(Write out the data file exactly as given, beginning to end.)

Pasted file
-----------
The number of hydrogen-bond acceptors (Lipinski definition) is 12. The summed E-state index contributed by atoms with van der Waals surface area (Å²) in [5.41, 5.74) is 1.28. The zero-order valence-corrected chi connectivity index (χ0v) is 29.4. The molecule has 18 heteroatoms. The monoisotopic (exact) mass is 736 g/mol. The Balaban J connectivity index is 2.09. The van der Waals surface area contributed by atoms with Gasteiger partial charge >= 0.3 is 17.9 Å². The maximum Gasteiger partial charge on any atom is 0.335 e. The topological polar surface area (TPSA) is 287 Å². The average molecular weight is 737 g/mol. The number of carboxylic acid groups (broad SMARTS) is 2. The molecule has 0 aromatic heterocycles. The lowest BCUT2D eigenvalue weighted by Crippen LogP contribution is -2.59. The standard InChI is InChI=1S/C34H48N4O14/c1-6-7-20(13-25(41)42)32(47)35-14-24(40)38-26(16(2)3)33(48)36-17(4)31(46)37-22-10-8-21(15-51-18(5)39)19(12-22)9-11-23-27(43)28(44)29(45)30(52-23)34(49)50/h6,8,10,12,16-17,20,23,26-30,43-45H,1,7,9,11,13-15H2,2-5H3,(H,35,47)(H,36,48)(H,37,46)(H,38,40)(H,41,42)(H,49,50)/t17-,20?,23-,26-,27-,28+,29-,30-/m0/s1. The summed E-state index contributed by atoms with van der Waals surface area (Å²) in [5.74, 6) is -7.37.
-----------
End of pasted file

The number of hydrogen-bond acceptors (Lipinski definition) is 12. The summed E-state index contributed by atoms with van der Waals surface area (Å²) in [5.41, 5.74) is 1.28. The zero-order valence-corrected chi connectivity index (χ0v) is 29.4. The molecule has 18 heteroatoms. The monoisotopic (exact) mass is 736 g/mol. The Balaban J connectivity index is 2.09. The van der Waals surface area contributed by atoms with Gasteiger partial charge >= 0.3 is 17.9 Å². The maximum Gasteiger partial charge on any atom is 0.335 e. The topological polar surface area (TPSA) is 287 Å². The average molecular weight is 737 g/mol. The number of carboxylic acid groups (broad SMARTS) is 2. The molecule has 0 aromatic heterocycles. The lowest BCUT2D eigenvalue weighted by Crippen LogP contribution is -2.59. The standard InChI is InChI=1S/C34H48N4O14/c1-6-7-20(13-25(41)42)32(47)35-14-24(40)38-26(16(2)3)33(48)36-17(4)31(46)37-22-10-8-21(15-51-18(5)39)19(12-22)9-11-23-27(43)28(44)29(45)30(52-23)34(49)50/h6,8,10,12,16-17,20,23,26-30,43-45H,1,7,9,11,13-15H2,2-5H3,(H,35,47)(H,36,48)(H,37,46)(H,38,40)(H,41,42)(H,49,50)/t17-,20?,23-,26-,27-,28+,29-,30-/m0/s1. The summed E-state index contributed by atoms with van der Waals surface area (Å²) in [5.74, 6) is -7.37.